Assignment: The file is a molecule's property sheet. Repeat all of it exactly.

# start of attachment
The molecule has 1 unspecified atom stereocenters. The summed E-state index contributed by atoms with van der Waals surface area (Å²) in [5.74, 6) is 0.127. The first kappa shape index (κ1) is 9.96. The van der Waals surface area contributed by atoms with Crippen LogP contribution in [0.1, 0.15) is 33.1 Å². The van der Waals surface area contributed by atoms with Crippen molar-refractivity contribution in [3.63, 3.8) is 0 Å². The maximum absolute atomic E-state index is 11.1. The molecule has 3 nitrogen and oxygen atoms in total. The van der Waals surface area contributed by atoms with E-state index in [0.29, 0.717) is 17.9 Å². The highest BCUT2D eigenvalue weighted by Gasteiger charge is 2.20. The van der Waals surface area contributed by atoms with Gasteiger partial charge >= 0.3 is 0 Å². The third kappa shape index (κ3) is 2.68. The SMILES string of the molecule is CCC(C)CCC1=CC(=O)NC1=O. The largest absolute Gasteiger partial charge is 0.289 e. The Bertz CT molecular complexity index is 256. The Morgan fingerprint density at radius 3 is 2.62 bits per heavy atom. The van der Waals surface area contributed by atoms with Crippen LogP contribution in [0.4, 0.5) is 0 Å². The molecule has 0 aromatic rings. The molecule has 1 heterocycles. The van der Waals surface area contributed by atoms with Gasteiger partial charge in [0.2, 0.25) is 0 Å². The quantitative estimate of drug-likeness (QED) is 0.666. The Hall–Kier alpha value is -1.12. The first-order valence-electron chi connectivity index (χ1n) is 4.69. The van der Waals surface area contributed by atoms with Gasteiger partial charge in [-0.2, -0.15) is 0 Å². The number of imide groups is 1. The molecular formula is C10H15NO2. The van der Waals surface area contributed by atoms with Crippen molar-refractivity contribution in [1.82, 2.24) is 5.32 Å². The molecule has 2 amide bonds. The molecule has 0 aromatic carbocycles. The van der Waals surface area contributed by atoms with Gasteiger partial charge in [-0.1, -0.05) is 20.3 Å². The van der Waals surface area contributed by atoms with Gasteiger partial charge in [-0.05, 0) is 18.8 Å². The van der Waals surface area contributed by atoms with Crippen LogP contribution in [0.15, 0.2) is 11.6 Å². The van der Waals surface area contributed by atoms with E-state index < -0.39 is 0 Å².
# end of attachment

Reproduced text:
The molecule has 1 unspecified atom stereocenters. The summed E-state index contributed by atoms with van der Waals surface area (Å²) in [5.74, 6) is 0.127. The first kappa shape index (κ1) is 9.96. The van der Waals surface area contributed by atoms with Crippen LogP contribution in [0.1, 0.15) is 33.1 Å². The van der Waals surface area contributed by atoms with Crippen molar-refractivity contribution in [3.63, 3.8) is 0 Å². The maximum absolute atomic E-state index is 11.1. The molecule has 3 nitrogen and oxygen atoms in total. The van der Waals surface area contributed by atoms with E-state index in [0.29, 0.717) is 17.9 Å². The highest BCUT2D eigenvalue weighted by Gasteiger charge is 2.20. The van der Waals surface area contributed by atoms with Gasteiger partial charge >= 0.3 is 0 Å². The third kappa shape index (κ3) is 2.68. The SMILES string of the molecule is CCC(C)CCC1=CC(=O)NC1=O. The largest absolute Gasteiger partial charge is 0.289 e. The Bertz CT molecular complexity index is 256. The Morgan fingerprint density at radius 3 is 2.62 bits per heavy atom. The van der Waals surface area contributed by atoms with Crippen LogP contribution in [0.4, 0.5) is 0 Å². The molecule has 0 aromatic rings. The molecule has 1 heterocycles. The van der Waals surface area contributed by atoms with Gasteiger partial charge in [0.2, 0.25) is 0 Å². The quantitative estimate of drug-likeness (QED) is 0.666. The Hall–Kier alpha value is -1.12. The first-order valence-electron chi connectivity index (χ1n) is 4.69. The van der Waals surface area contributed by atoms with Gasteiger partial charge in [-0.2, -0.15) is 0 Å². The number of imide groups is 1. The molecular formula is C10H15NO2. The van der Waals surface area contributed by atoms with Crippen molar-refractivity contribution in [1.82, 2.24) is 5.32 Å². The molecule has 2 amide bonds. The molecule has 0 aromatic carbocycles. The van der Waals surface area contributed by atoms with Gasteiger partial charge in [-0.1, -0.05) is 20.3 Å². The van der Waals surface area contributed by atoms with Gasteiger partial charge in [-0.05, 0) is 18.8 Å². The van der Waals surface area contributed by atoms with Crippen LogP contribution in [0.15, 0.2) is 11.6 Å². The van der Waals surface area contributed by atoms with E-state index < -0.39 is 0 Å².